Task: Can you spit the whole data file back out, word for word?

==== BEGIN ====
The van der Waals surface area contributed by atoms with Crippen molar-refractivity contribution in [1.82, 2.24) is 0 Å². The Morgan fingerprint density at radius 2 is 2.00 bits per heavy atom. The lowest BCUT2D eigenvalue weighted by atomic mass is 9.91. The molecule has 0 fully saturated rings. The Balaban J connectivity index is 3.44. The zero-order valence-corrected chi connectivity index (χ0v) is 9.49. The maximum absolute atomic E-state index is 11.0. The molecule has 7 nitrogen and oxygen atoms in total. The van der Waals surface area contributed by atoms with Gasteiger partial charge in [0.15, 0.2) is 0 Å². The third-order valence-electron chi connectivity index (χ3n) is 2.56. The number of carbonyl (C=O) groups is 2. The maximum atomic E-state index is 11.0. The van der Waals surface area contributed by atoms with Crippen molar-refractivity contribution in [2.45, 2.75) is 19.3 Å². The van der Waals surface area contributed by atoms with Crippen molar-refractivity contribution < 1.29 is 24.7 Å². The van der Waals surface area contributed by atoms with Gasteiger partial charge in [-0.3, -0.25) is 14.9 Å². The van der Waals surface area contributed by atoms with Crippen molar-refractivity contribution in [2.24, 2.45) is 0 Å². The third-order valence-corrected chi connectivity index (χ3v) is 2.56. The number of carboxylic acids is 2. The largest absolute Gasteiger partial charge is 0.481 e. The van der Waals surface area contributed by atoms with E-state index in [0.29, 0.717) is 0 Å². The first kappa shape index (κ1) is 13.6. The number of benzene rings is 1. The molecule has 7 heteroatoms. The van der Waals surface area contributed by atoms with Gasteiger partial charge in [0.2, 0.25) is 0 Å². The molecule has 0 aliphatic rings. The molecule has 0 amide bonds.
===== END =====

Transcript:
The van der Waals surface area contributed by atoms with Crippen molar-refractivity contribution in [1.82, 2.24) is 0 Å². The Morgan fingerprint density at radius 2 is 2.00 bits per heavy atom. The lowest BCUT2D eigenvalue weighted by atomic mass is 9.91. The molecule has 0 fully saturated rings. The Balaban J connectivity index is 3.44. The zero-order valence-corrected chi connectivity index (χ0v) is 9.49. The maximum absolute atomic E-state index is 11.0. The molecule has 7 nitrogen and oxygen atoms in total. The van der Waals surface area contributed by atoms with Gasteiger partial charge in [0.15, 0.2) is 0 Å². The third-order valence-electron chi connectivity index (χ3n) is 2.56. The number of carbonyl (C=O) groups is 2. The maximum atomic E-state index is 11.0. The van der Waals surface area contributed by atoms with Crippen molar-refractivity contribution in [2.45, 2.75) is 19.3 Å². The van der Waals surface area contributed by atoms with Crippen molar-refractivity contribution < 1.29 is 24.7 Å². The van der Waals surface area contributed by atoms with Gasteiger partial charge in [-0.3, -0.25) is 14.9 Å². The van der Waals surface area contributed by atoms with Crippen molar-refractivity contribution in [2.24, 2.45) is 0 Å². The third-order valence-corrected chi connectivity index (χ3v) is 2.56. The number of carboxylic acids is 2. The largest absolute Gasteiger partial charge is 0.481 e. The van der Waals surface area contributed by atoms with E-state index in [0.29, 0.717) is 0 Å². The first kappa shape index (κ1) is 13.6. The number of benzene rings is 1. The molecule has 7 heteroatoms. The van der Waals surface area contributed by atoms with Gasteiger partial charge in [0.2, 0.25) is 0 Å². The molecule has 0 aliphatic rings. The molecule has 0 amide bonds.